“Although they can’t grasp the full complexity of the situation, they have innocent hearts…and should be given the utmost toleration and compassion.”
Certainly an implication that the students were not ready for prime time.
Further enlightenment comes from the pages of University World News, in an excellent article by Yojana Sharma:
The week-long university strike that started on 22 September with rallies around the campus of the Chinese University of Hong Kong, or CUHK, before spreading to central Hong Kong was to have ended on Friday 26 September with school-age students led by the campaign group Scholarism joining the strike for its final day.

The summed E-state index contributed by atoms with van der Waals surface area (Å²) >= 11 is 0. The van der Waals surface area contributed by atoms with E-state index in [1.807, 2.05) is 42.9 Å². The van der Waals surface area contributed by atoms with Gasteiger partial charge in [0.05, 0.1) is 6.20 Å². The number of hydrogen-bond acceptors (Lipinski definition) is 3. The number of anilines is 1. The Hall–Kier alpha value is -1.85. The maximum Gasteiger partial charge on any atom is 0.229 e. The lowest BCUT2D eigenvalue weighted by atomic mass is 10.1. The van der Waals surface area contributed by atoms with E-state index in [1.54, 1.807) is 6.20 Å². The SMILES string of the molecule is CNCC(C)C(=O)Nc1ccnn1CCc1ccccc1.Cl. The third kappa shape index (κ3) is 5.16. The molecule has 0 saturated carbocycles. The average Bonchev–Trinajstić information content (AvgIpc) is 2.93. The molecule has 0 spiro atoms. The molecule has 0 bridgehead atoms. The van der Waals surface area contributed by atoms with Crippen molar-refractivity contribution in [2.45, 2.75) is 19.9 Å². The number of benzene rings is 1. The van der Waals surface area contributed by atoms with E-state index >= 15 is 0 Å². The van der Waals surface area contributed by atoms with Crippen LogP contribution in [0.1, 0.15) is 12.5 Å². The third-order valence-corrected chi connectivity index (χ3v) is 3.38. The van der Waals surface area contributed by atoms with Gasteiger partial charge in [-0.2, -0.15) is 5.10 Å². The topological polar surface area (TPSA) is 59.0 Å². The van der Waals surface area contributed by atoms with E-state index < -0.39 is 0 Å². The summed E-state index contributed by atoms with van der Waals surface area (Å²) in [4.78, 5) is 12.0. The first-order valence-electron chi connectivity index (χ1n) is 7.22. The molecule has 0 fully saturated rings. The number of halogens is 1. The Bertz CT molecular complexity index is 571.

Instead, huge crowds surged onto the streets at the weekend and into Monday, blocking major roads. The students and public were angry about police tactics and dozens of arrests made outside Hong Kong government headquarters, where students broke through the police cordon to occupy the area late on Friday night.…The pro-democracy group Occupy Central, which had been planning a civil disobedience campaign and sit-in in Hong Kong’s central business district, abandoned its separate campaign and joined the student protests at the weekend.
“The Occupy movement has become fully fledged with tens of hundreds of citizens taking to the streets fighting for genuine universal suffrage and supporting the students,” the group said in a statement on Monday.
Co-founder of Occupy Central, Benny Tai, a law professor, conceded the students had taken the lead. “It’s important for us to join with the students, and we will stay until the last minute with the movement.”